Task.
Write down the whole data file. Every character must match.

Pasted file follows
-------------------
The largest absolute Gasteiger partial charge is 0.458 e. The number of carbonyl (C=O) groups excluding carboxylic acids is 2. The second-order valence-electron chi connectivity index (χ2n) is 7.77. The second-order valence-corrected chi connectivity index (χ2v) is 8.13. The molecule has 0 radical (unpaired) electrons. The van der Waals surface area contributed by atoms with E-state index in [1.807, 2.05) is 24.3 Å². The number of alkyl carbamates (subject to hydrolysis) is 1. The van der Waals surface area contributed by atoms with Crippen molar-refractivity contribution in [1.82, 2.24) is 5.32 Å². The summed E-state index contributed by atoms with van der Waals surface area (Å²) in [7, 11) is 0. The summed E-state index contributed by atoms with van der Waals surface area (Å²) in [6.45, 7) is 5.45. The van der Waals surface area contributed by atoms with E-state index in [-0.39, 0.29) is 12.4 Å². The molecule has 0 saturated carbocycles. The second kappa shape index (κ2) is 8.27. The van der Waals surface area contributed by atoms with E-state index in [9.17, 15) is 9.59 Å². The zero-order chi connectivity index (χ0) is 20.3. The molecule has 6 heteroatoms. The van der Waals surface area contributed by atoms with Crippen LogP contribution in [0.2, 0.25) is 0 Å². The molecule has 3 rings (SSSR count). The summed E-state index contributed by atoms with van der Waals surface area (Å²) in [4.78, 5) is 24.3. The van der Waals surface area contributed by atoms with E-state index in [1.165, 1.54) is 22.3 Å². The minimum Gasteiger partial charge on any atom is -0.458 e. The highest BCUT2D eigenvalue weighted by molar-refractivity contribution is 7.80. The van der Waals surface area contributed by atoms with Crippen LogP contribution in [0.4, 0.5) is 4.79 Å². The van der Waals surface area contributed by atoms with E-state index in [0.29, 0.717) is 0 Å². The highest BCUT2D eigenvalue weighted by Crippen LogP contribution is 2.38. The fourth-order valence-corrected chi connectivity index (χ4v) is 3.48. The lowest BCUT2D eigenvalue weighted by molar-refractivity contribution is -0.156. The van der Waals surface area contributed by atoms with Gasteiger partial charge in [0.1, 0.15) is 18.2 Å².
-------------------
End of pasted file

The largest absolute Gasteiger partial charge is 0.458 e. The number of carbonyl (C=O) groups excluding carboxylic acids is 2. The second-order valence-electron chi connectivity index (χ2n) is 7.77. The second-order valence-corrected chi connectivity index (χ2v) is 8.13. The molecule has 0 radical (unpaired) electrons. The van der Waals surface area contributed by atoms with E-state index in [1.807, 2.05) is 24.3 Å². The number of alkyl carbamates (subject to hydrolysis) is 1. The van der Waals surface area contributed by atoms with Crippen molar-refractivity contribution in [1.82, 2.24) is 5.32 Å². The summed E-state index contributed by atoms with van der Waals surface area (Å²) in [7, 11) is 0. The summed E-state index contributed by atoms with van der Waals surface area (Å²) in [6.45, 7) is 5.45. The van der Waals surface area contributed by atoms with E-state index in [-0.39, 0.29) is 12.4 Å². The molecule has 0 saturated carbocycles. The second kappa shape index (κ2) is 8.27. The van der Waals surface area contributed by atoms with E-state index in [9.17, 15) is 9.59 Å². The zero-order chi connectivity index (χ0) is 20.3. The molecule has 6 heteroatoms. The van der Waals surface area contributed by atoms with Crippen LogP contribution in [0.2, 0.25) is 0 Å². The molecule has 3 rings (SSSR count). The summed E-state index contributed by atoms with van der Waals surface area (Å²) in [4.78, 5) is 24.3. The van der Waals surface area contributed by atoms with E-state index in [1.165, 1.54) is 22.3 Å². The minimum Gasteiger partial charge on any atom is -0.458 e. The highest BCUT2D eigenvalue weighted by molar-refractivity contribution is 7.80. The van der Waals surface area contributed by atoms with Crippen LogP contribution in [0.4, 0.5) is 4.79 Å². The van der Waals surface area contributed by atoms with E-state index in [0.29, 0.717) is 0 Å². The highest BCUT2D eigenvalue weighted by Crippen LogP contribution is 2.38. The fourth-order valence-corrected chi connectivity index (χ4v) is 3.48. The lowest BCUT2D eigenvalue weighted by molar-refractivity contribution is -0.156. The van der Waals surface area contributed by atoms with Gasteiger partial charge in [0.1, 0.15) is 18.2 Å².